manchester on manchester

manchester orchestra with singer andy hull in foreground. photo by james minchin iii.

manchester orchestra with singer and lyricist andy hull in foreground. photo by james minchin iii.

The goal was simple. When Manchester Orchestra hit the studio to cut its sophomore album, Mean Everything to Nothing, the idea was to make “a rock record.” As the band’s keyboardist Chris Freeman put it, “We were ready to make some louder noises.”

But what happens as Manchester Orchestra cranks things up is a bit unexpected. When the volume is raised, so are some especially restless spirits. Within the earthy, unsettling and often spiritual songs that make up Mean Everything, Manchester Orchestra offers more of an ear-crunching séance than a conventional rock ‘n roll party.

Take the leadoff tune The Only One, where singer Andy Hull howls about life as the lone son of a Southern pastor and the ultimately “passive power of the truth” over buzzsaw guitars and synths and a mutated ’60 pop groove. It’s a song both exhilarating and squeamish.

“Lyrically and thematically, this is a very personal record for Andy,” Freeman said. “I mean he really is the son of a pastor. He grew up in the South. So there are definitely religious aspects to the lyrics and the music. These were things that became a big part of growing up in the South and remain part of what we think about on a day-to-day basis.”

In a review of a spring performance that celebrated the release of Mean Everything, The New York Times’ Jon Caramanica pegged the band’s music as “a comfortably depressing blend of emo and Southern rock, shaggy and desperate.” It went on to mention how the band “played with the vigor, thrust and density of a heavy metal band… there was barely any room to breathe.”

Such a temperament may point to the middle ground that will be occupied when Manchester Orchestra comes to Manchester St. in Lexington to play Buster’s as part of a triple indie rock bill that also features the power punk charge of Bowling Green’s Cage the Elephant and the far sleeker yet elemental melodies of the Los Angeles pop brigade Silverspun Pickups.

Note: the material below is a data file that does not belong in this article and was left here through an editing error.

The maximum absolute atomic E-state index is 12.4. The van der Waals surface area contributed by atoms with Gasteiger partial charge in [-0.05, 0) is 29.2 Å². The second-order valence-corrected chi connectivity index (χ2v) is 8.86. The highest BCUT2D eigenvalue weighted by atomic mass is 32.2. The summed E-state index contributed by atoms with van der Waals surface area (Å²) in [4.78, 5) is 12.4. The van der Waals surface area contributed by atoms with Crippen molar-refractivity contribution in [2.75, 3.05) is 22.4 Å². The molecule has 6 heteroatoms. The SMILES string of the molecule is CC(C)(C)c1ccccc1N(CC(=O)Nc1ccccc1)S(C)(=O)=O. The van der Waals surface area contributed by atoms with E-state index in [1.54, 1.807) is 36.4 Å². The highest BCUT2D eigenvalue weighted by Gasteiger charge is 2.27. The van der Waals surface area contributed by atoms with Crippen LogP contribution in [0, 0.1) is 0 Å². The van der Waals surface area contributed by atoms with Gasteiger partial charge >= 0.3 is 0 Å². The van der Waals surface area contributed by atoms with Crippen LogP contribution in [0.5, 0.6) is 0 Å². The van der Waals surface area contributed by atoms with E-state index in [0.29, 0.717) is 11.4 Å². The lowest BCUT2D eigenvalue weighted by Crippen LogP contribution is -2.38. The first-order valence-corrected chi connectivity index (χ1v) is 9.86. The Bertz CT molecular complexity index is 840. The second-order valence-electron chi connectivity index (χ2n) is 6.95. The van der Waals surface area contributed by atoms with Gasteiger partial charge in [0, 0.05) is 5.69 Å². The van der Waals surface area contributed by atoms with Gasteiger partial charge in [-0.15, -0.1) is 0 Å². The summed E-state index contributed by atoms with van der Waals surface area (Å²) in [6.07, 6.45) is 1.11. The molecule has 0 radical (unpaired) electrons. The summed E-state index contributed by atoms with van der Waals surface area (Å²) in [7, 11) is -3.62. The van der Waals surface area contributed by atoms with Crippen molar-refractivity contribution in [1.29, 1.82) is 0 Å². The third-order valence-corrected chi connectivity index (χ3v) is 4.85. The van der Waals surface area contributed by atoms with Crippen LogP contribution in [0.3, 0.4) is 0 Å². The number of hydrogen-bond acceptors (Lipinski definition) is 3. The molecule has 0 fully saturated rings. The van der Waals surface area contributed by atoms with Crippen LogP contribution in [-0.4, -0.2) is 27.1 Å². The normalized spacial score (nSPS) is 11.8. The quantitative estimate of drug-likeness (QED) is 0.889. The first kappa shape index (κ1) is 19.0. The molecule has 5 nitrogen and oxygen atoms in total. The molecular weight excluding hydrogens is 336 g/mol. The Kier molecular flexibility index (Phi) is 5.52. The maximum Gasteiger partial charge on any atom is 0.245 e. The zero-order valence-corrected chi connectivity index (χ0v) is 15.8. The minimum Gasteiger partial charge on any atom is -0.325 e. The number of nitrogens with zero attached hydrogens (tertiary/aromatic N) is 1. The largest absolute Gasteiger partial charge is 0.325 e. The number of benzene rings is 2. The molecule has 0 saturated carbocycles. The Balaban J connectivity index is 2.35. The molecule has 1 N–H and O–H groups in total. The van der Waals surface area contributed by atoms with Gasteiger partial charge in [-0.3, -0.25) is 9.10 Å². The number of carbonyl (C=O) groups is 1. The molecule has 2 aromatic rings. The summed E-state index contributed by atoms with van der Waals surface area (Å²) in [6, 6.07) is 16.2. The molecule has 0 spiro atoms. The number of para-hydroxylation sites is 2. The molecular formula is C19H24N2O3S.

But there is also a tug of war within Manchester music where repression often battles discovery. On Mean Everything songs such as My Friend Marcus, the conflict turns very dark. Real life, though, has been less foreboding.

For much of his Georgia upbringing, Freeman was forbidden to listen to contemporary pop, rock or rap by his parents. Older rock records by The Beatles, Led Zeppelin and the like were allowed. But the only permissible sounds of the era had to come from Christian radio stations.

Eventually – and, perhaps inevitably – the outside world came knocking. For Freeman, it came in the form of a Radiohead record.

“I remember the first time I heard (the band’s second album) The Bends,” he recalled. “I was in the back of my friend’s sister’s white 1996 Mustang driving down to the beach during spring break of ’01 or ’02. When the record ended, I felt like a hammer had hit me over the head.”

Today, Manchester Orchestra’s music gets to do the hammering. But the band’s often agitated indie tunes have also been afforded some very commercial outlets. For example, I Can Feel a Hot One, which was released on a 2008 EP titled Let My Pride Be What’s Left Behind before finding a place on Mean Everything, was featured on an episode of Gossip Girl. And if you think a pack of spiritually inclined Southern hothead rockers don’t think that’s cool, guess again.

“Hey, I’ve watched Gossip Girl pretty regularly since I lost The O.C. as my guilty pleasure show. So when we got the offer to have our song on Gossip Girl, we freaked out. The night that episode was on, we all ordered some dinner and sat in front of the TV like little school children and watched for our song to come on.”

The steady rise in popularity of Manchester Orchestra has also earned Freeman two new fans: his parents.

“It’s funny, for Mother’s Day, I bought my mom an iPod and filled it with all of my favorite records as well as records I thought she would enjoy. Of course, I left off all the ones with massive amounts of swearing and drug references. And now she’s totally into all the music that I tried to get her to let me listen to back in the day. She loves Kings of Leon. All of her friends are blown away by the music she listens to now.

“But then getting to perform like we have on David Letterman and Conan O’Brien has kind of vindicated our careers with our parents. Now we can be like, “Hey, mom, we’re gonna be on TV. This is a real job where we’re kind of making some money.’ So that’s always fun.”

Silverspun Pickups, Manchester Orchestra and Cage the Elephant perform at 8 tonight at Buster’s Billiards and Backroom, 899 Manchester St.  Tickets are $25.



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